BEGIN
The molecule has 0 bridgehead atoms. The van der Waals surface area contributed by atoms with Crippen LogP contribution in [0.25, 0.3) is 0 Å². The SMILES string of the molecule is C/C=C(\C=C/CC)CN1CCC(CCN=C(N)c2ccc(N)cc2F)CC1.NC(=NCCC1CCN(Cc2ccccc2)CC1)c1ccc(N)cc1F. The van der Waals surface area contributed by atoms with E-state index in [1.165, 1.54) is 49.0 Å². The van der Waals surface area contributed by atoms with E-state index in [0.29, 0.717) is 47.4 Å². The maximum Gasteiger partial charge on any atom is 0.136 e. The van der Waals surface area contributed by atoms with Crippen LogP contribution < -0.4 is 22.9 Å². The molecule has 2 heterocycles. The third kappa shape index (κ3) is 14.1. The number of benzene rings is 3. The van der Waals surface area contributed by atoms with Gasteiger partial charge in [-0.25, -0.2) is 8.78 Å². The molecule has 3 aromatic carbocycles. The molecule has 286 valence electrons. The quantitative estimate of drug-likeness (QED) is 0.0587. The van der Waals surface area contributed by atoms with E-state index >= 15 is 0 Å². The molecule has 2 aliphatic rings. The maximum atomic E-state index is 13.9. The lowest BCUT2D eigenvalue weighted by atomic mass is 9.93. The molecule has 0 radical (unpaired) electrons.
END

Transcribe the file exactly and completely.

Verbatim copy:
The molecule has 0 bridgehead atoms. The van der Waals surface area contributed by atoms with Crippen LogP contribution in [0.25, 0.3) is 0 Å². The SMILES string of the molecule is C/C=C(\C=C/CC)CN1CCC(CCN=C(N)c2ccc(N)cc2F)CC1.NC(=NCCC1CCN(Cc2ccccc2)CC1)c1ccc(N)cc1F. The van der Waals surface area contributed by atoms with E-state index in [1.165, 1.54) is 49.0 Å². The van der Waals surface area contributed by atoms with E-state index in [0.29, 0.717) is 47.4 Å². The maximum Gasteiger partial charge on any atom is 0.136 e. The van der Waals surface area contributed by atoms with Crippen LogP contribution < -0.4 is 22.9 Å². The molecule has 2 heterocycles. The third kappa shape index (κ3) is 14.1. The number of benzene rings is 3. The van der Waals surface area contributed by atoms with Gasteiger partial charge in [-0.25, -0.2) is 8.78 Å². The molecule has 3 aromatic carbocycles. The molecule has 286 valence electrons. The quantitative estimate of drug-likeness (QED) is 0.0587. The van der Waals surface area contributed by atoms with E-state index >= 15 is 0 Å². The molecule has 2 aliphatic rings. The maximum atomic E-state index is 13.9. The lowest BCUT2D eigenvalue weighted by atomic mass is 9.93. The molecule has 0 radical (unpaired) electrons.